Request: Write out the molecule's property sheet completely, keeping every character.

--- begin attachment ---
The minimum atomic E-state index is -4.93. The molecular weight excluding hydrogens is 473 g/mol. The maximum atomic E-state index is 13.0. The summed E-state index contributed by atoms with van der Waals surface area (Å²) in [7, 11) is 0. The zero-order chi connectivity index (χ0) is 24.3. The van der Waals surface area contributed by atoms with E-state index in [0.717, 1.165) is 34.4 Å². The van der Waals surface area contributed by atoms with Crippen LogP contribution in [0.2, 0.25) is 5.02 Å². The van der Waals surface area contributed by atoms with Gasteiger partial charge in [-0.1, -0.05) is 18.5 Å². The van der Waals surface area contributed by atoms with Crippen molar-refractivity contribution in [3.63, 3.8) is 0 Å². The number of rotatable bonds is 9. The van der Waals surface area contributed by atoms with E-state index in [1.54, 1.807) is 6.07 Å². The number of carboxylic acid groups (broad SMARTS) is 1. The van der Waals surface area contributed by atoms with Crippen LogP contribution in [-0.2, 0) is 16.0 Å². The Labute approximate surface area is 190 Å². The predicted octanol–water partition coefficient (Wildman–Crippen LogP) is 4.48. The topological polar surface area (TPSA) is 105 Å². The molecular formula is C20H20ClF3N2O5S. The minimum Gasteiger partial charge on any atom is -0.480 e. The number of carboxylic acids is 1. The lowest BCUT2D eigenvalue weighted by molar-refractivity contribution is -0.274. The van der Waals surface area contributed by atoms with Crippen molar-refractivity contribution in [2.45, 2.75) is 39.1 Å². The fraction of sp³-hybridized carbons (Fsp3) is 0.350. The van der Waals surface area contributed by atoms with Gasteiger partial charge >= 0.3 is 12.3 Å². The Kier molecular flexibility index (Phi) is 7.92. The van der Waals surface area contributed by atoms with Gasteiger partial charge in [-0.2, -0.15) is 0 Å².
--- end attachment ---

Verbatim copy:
The minimum atomic E-state index is -4.93. The molecular weight excluding hydrogens is 473 g/mol. The maximum atomic E-state index is 13.0. The summed E-state index contributed by atoms with van der Waals surface area (Å²) in [7, 11) is 0. The zero-order chi connectivity index (χ0) is 24.3. The van der Waals surface area contributed by atoms with E-state index in [0.717, 1.165) is 34.4 Å². The van der Waals surface area contributed by atoms with Crippen LogP contribution in [0.2, 0.25) is 5.02 Å². The van der Waals surface area contributed by atoms with Gasteiger partial charge in [-0.1, -0.05) is 18.5 Å². The van der Waals surface area contributed by atoms with Crippen molar-refractivity contribution in [3.63, 3.8) is 0 Å². The number of rotatable bonds is 9. The van der Waals surface area contributed by atoms with E-state index in [1.54, 1.807) is 6.07 Å². The number of carboxylic acid groups (broad SMARTS) is 1. The van der Waals surface area contributed by atoms with Crippen LogP contribution in [-0.2, 0) is 16.0 Å². The Labute approximate surface area is 190 Å². The predicted octanol–water partition coefficient (Wildman–Crippen LogP) is 4.48. The topological polar surface area (TPSA) is 105 Å². The molecular formula is C20H20ClF3N2O5S. The minimum Gasteiger partial charge on any atom is -0.480 e. The number of carboxylic acids is 1. The lowest BCUT2D eigenvalue weighted by molar-refractivity contribution is -0.274. The van der Waals surface area contributed by atoms with Crippen molar-refractivity contribution in [2.45, 2.75) is 39.1 Å². The fraction of sp³-hybridized carbons (Fsp3) is 0.350. The van der Waals surface area contributed by atoms with Gasteiger partial charge >= 0.3 is 12.3 Å². The Kier molecular flexibility index (Phi) is 7.92. The van der Waals surface area contributed by atoms with Gasteiger partial charge in [-0.2, -0.15) is 0 Å².